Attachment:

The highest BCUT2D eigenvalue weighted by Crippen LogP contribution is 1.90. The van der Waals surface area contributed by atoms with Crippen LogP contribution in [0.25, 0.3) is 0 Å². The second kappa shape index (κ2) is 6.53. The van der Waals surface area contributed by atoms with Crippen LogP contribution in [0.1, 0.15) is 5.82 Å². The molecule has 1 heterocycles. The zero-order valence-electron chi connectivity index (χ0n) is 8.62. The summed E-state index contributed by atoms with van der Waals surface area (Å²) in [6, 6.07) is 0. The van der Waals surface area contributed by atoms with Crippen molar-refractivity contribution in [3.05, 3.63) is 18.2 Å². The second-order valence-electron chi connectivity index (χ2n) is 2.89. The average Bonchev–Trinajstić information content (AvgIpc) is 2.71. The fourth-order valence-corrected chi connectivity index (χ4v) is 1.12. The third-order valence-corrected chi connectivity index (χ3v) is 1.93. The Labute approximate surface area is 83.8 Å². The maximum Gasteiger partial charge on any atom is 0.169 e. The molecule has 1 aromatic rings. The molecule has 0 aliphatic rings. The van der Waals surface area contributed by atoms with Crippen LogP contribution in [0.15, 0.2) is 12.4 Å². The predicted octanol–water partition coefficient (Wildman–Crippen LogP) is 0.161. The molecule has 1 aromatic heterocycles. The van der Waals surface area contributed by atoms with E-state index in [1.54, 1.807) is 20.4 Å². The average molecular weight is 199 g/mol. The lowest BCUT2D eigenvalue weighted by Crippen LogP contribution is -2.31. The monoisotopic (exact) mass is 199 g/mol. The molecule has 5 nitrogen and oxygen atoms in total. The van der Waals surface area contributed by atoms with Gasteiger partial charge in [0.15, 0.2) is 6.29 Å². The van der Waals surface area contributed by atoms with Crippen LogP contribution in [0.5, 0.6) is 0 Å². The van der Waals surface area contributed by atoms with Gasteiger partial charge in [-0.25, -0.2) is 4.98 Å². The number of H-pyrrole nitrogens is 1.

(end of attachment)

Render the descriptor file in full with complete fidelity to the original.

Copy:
The highest BCUT2D eigenvalue weighted by Crippen LogP contribution is 1.90. The van der Waals surface area contributed by atoms with Crippen LogP contribution in [0.25, 0.3) is 0 Å². The second kappa shape index (κ2) is 6.53. The van der Waals surface area contributed by atoms with Crippen LogP contribution in [0.1, 0.15) is 5.82 Å². The molecule has 1 heterocycles. The zero-order valence-electron chi connectivity index (χ0n) is 8.62. The summed E-state index contributed by atoms with van der Waals surface area (Å²) in [6, 6.07) is 0. The van der Waals surface area contributed by atoms with Crippen molar-refractivity contribution in [3.05, 3.63) is 18.2 Å². The second-order valence-electron chi connectivity index (χ2n) is 2.89. The average Bonchev–Trinajstić information content (AvgIpc) is 2.71. The fourth-order valence-corrected chi connectivity index (χ4v) is 1.12. The third-order valence-corrected chi connectivity index (χ3v) is 1.93. The Labute approximate surface area is 83.8 Å². The maximum Gasteiger partial charge on any atom is 0.169 e. The molecule has 1 aromatic rings. The molecule has 0 aliphatic rings. The van der Waals surface area contributed by atoms with Crippen LogP contribution in [0.15, 0.2) is 12.4 Å². The predicted octanol–water partition coefficient (Wildman–Crippen LogP) is 0.161. The molecule has 1 aromatic heterocycles. The van der Waals surface area contributed by atoms with E-state index in [1.54, 1.807) is 20.4 Å². The average molecular weight is 199 g/mol. The lowest BCUT2D eigenvalue weighted by Crippen LogP contribution is -2.31. The monoisotopic (exact) mass is 199 g/mol. The molecule has 5 nitrogen and oxygen atoms in total. The van der Waals surface area contributed by atoms with Gasteiger partial charge in [0.15, 0.2) is 6.29 Å². The van der Waals surface area contributed by atoms with Crippen LogP contribution in [0.5, 0.6) is 0 Å². The van der Waals surface area contributed by atoms with Gasteiger partial charge in [-0.25, -0.2) is 4.98 Å². The number of H-pyrrole nitrogens is 1.